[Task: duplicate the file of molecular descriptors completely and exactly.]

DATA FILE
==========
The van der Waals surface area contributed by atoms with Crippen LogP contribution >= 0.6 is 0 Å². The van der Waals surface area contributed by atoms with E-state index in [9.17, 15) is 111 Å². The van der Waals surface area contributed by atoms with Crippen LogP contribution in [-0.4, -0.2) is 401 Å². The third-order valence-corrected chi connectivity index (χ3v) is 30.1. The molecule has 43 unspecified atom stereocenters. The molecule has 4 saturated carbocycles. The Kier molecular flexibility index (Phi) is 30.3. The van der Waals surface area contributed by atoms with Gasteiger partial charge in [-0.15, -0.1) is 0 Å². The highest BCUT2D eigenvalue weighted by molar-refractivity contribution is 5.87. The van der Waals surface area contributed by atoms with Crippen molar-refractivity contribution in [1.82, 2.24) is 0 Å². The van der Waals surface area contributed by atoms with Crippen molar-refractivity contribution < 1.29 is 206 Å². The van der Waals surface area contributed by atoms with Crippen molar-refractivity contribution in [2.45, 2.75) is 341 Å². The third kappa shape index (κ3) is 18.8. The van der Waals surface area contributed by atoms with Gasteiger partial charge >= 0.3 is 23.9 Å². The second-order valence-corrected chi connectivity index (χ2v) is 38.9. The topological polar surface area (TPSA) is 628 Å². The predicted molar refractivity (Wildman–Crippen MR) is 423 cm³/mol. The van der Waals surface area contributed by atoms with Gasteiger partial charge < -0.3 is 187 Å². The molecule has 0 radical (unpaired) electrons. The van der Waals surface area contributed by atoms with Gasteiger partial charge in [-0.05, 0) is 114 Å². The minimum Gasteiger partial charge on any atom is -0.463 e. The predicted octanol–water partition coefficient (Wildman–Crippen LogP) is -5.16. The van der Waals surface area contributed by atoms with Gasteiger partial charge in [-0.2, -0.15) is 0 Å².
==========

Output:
The van der Waals surface area contributed by atoms with Crippen LogP contribution >= 0.6 is 0 Å². The van der Waals surface area contributed by atoms with E-state index in [9.17, 15) is 111 Å². The van der Waals surface area contributed by atoms with Crippen LogP contribution in [-0.4, -0.2) is 401 Å². The third-order valence-corrected chi connectivity index (χ3v) is 30.1. The molecule has 43 unspecified atom stereocenters. The molecule has 4 saturated carbocycles. The Kier molecular flexibility index (Phi) is 30.3. The van der Waals surface area contributed by atoms with Gasteiger partial charge in [-0.15, -0.1) is 0 Å². The highest BCUT2D eigenvalue weighted by molar-refractivity contribution is 5.87. The van der Waals surface area contributed by atoms with Crippen molar-refractivity contribution in [1.82, 2.24) is 0 Å². The van der Waals surface area contributed by atoms with Crippen molar-refractivity contribution < 1.29 is 206 Å². The van der Waals surface area contributed by atoms with Crippen molar-refractivity contribution in [2.45, 2.75) is 341 Å². The third kappa shape index (κ3) is 18.8. The van der Waals surface area contributed by atoms with Gasteiger partial charge >= 0.3 is 23.9 Å². The second-order valence-corrected chi connectivity index (χ2v) is 38.9. The topological polar surface area (TPSA) is 628 Å². The predicted molar refractivity (Wildman–Crippen MR) is 423 cm³/mol. The van der Waals surface area contributed by atoms with Gasteiger partial charge < -0.3 is 187 Å². The molecule has 0 radical (unpaired) electrons. The van der Waals surface area contributed by atoms with Gasteiger partial charge in [-0.05, 0) is 114 Å². The minimum Gasteiger partial charge on any atom is -0.463 e. The predicted octanol–water partition coefficient (Wildman–Crippen LogP) is -5.16. The van der Waals surface area contributed by atoms with Gasteiger partial charge in [-0.2, -0.15) is 0 Å².